Melissa Kite

Real life | 9 February 2017

It was looking very much like the latter if TfL’s automated phone system had anything to do with it

Real life | 9 February 2017
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The builder boyfriend declared himself very happy with his £65 pee.

He insisted it was good value for money because it was reduced from £130 if we paid within 28 days. Some would say that is still extortion, but the BB insisted he was a totally satisfied customer.

He was also unfazed by the fact that Transport for London issued me with two fines for stopping on a red route in Elsynge Road for 30 seconds so he could relieve himself. This is because he didn’t have the bother of sorting it all out.

The two fines had two different serial numbers so the total cost of the pee might have been £130 or indeed £260 if I had left it longer than 28 days to pay, and had I not rung up to challenge the error.

‘Welcome to Transport for London. If you would like to pay a fine press one. If you would like to make an inquiry press two. If you would like to speak to us in another language press three.’

I was tempted to press three and ask to speak to somebody in Yupik, a charming polysynthetic language spoken by residents of western Alaska.

‘Tuntussuqatarniksaitengqiggtuq!’ I would declare, which means ‘He had not yet said again that he was going to hunt reindeer.’

Otherwise, I could claim to be from La Gomera in the Canaries and demand to speak to someone in Silbo, a language made up entirely of whistles. Presumably, under equality legislation, TfL would have to find a person to whistle me an explanation of the double fine.

As it was, I suppressed my urge to mess with the messers on the basis that I really did need to bring this red route pee in on budget, and certainly for less than £260.

A cheerful northerner who at least spoke English perfectly well came on the line. ‘Hello, my name’s Ken! How may I help?’

‘Hello, Ken,’ I said. ‘I’ve been fined for stopping on a red route but you’ve issued me with two separate penalty charge notices. So I’m worried I won’t settle the matter by only paying one.’

Ken had a look and confirmed that the system had indeed made an error but, happily, one had already been cancelled. And he read out the complex serial number of the null and void one.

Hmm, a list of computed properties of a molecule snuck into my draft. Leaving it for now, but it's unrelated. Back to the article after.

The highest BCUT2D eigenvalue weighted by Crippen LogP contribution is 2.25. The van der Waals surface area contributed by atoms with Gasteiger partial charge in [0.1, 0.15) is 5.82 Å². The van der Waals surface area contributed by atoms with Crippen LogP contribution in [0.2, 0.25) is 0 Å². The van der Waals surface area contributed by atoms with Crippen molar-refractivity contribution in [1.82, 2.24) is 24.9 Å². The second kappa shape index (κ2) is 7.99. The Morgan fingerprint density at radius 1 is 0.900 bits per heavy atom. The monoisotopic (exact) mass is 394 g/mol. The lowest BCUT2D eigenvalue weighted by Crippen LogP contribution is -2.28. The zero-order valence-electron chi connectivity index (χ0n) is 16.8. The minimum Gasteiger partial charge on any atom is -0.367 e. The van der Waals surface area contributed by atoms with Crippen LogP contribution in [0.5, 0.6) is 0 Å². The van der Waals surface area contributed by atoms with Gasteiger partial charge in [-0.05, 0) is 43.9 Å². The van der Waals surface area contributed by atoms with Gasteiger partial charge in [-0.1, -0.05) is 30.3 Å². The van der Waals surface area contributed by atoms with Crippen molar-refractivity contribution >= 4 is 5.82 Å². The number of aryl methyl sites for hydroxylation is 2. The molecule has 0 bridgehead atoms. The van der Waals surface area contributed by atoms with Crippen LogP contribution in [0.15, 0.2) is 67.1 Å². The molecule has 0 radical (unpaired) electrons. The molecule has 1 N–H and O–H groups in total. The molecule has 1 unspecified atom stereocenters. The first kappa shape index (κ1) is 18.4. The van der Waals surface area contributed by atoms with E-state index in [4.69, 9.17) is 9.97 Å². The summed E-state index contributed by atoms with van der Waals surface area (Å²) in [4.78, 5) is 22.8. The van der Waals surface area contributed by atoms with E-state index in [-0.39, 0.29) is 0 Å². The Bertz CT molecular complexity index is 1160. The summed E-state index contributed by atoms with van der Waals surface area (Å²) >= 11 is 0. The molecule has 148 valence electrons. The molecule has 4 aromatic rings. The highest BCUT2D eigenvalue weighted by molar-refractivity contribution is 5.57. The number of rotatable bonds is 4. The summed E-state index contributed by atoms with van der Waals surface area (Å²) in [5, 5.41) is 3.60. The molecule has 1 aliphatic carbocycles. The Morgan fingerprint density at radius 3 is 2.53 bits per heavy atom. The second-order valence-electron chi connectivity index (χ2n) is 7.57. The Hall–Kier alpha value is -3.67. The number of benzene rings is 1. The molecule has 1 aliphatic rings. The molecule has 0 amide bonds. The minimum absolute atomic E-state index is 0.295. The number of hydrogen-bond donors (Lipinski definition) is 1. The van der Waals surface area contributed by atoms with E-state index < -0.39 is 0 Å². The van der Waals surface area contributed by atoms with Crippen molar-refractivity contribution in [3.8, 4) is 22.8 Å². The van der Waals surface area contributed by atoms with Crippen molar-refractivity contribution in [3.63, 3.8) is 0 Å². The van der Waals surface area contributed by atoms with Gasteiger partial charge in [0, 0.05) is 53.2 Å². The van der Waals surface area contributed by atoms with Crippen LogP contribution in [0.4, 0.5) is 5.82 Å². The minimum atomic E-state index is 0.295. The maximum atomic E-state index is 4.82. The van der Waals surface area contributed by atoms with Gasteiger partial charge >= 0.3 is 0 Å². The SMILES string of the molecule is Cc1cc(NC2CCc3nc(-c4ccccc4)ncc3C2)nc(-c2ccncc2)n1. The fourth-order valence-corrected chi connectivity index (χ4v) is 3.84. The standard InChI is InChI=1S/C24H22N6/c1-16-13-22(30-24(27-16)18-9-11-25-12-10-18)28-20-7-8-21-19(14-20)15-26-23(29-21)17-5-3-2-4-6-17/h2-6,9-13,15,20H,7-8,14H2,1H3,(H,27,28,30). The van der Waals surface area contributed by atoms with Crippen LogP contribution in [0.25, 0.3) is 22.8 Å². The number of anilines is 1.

‘I won’t pay that one then, I’ll pay the other,’ I said.

‘Yes,’ he said. ‘That’s right.’

It would have been nice if TfL had written to let me know which of the fines I ought to pay. But no matter. Let’s just get this pee paid for.

However, Ken said I would have to go back to the automated system to do that.

He put me back to the computerised voice, but when she’d taken my card details she said: ‘To pay another PCN, please press one.’

Did she know something Ken didn’t? Ken had said the other ticket was cancelled. But he was only a human being. This lady, well, she was an automated system.

I pressed two for no with trepidation and there then followed that horrible receipt barking segment where the computerised voice reads out a confusingly long serial number which you have to take down as proof of payment. The voice always becomes half muffled and strangely nasal at this point, and the number sounds as though it is going to go on for ever. You start panicking as if an irrational part of you deep down believes that you might have to spend the rest of your life on the phone having numbers barked at you.

‘Your receipt number is,’ said the lady, and I turned up my phone volume, my heart thumping:

‘Nee wah ee oo five eight ee wah six …six …six …(oh no how many sixes was that?) six …(oh no another six, is that four sixes?) wah eee nee!’

Holy Moses, I’ve no proof I’ve paid!

‘If you would like me to repeat that, press one. If not, press two.’

So I pressed one, and she began again: ‘Nee wah ee oo five eight ee…’

When she’d finished a second time I found myself wondering if it would be rude to ask her to repeat it again. Of course it’s not rude, you moron, she’s a computer, I thought. So when she offered me the repeat option again I took it.

But after the fourth repeat I did decide she would probably get me double fined again if I asked for another go.

So I pressed two and hoped I could at least prove something with my bank statement. But I did not dare hang up until she said ‘Please hang up the phone.’

And then I hung up really carefully and respectfully, after she had fully finished saying the word ‘phone’, like that made a difference.